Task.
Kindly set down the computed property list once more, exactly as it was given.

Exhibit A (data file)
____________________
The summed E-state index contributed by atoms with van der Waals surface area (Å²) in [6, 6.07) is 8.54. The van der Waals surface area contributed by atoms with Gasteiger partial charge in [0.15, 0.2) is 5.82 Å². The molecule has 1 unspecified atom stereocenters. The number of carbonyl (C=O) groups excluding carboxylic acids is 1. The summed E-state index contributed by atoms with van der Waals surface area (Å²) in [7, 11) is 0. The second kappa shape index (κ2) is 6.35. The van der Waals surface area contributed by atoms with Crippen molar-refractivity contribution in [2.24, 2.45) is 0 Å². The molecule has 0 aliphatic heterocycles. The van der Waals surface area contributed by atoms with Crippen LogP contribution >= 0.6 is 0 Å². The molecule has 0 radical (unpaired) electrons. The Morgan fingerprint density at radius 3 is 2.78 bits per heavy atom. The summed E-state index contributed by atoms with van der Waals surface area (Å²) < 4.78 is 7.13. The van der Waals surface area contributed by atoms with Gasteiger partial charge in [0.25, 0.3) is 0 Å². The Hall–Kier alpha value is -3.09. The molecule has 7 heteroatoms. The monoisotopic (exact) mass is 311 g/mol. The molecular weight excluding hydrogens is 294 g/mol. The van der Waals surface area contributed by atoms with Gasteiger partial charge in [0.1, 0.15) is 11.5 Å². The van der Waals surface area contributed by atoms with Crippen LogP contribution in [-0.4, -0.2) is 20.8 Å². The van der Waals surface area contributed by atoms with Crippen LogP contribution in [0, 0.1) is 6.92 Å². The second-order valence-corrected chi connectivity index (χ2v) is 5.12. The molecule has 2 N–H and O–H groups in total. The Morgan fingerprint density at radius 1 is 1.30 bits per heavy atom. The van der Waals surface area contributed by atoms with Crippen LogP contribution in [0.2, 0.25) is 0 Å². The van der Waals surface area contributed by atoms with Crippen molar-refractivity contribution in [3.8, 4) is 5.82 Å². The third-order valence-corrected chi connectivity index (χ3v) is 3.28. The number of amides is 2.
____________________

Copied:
The summed E-state index contributed by atoms with van der Waals surface area (Å²) in [6, 6.07) is 8.54. The van der Waals surface area contributed by atoms with Gasteiger partial charge in [0.15, 0.2) is 5.82 Å². The molecule has 1 unspecified atom stereocenters. The number of carbonyl (C=O) groups excluding carboxylic acids is 1. The summed E-state index contributed by atoms with van der Waals surface area (Å²) in [7, 11) is 0. The second kappa shape index (κ2) is 6.35. The van der Waals surface area contributed by atoms with Crippen molar-refractivity contribution in [2.24, 2.45) is 0 Å². The molecule has 0 aliphatic heterocycles. The van der Waals surface area contributed by atoms with Crippen LogP contribution >= 0.6 is 0 Å². The molecule has 0 radical (unpaired) electrons. The Morgan fingerprint density at radius 3 is 2.78 bits per heavy atom. The summed E-state index contributed by atoms with van der Waals surface area (Å²) < 4.78 is 7.13. The van der Waals surface area contributed by atoms with Gasteiger partial charge in [0.25, 0.3) is 0 Å². The Hall–Kier alpha value is -3.09. The molecule has 7 heteroatoms. The monoisotopic (exact) mass is 311 g/mol. The molecular weight excluding hydrogens is 294 g/mol. The van der Waals surface area contributed by atoms with Gasteiger partial charge in [0.1, 0.15) is 11.5 Å². The van der Waals surface area contributed by atoms with Crippen LogP contribution in [-0.4, -0.2) is 20.8 Å². The van der Waals surface area contributed by atoms with Crippen LogP contribution in [0, 0.1) is 6.92 Å². The second-order valence-corrected chi connectivity index (χ2v) is 5.12. The molecule has 2 N–H and O–H groups in total. The Morgan fingerprint density at radius 1 is 1.30 bits per heavy atom. The van der Waals surface area contributed by atoms with Crippen LogP contribution in [0.2, 0.25) is 0 Å². The van der Waals surface area contributed by atoms with Crippen molar-refractivity contribution in [3.8, 4) is 5.82 Å². The third-order valence-corrected chi connectivity index (χ3v) is 3.28. The number of amides is 2.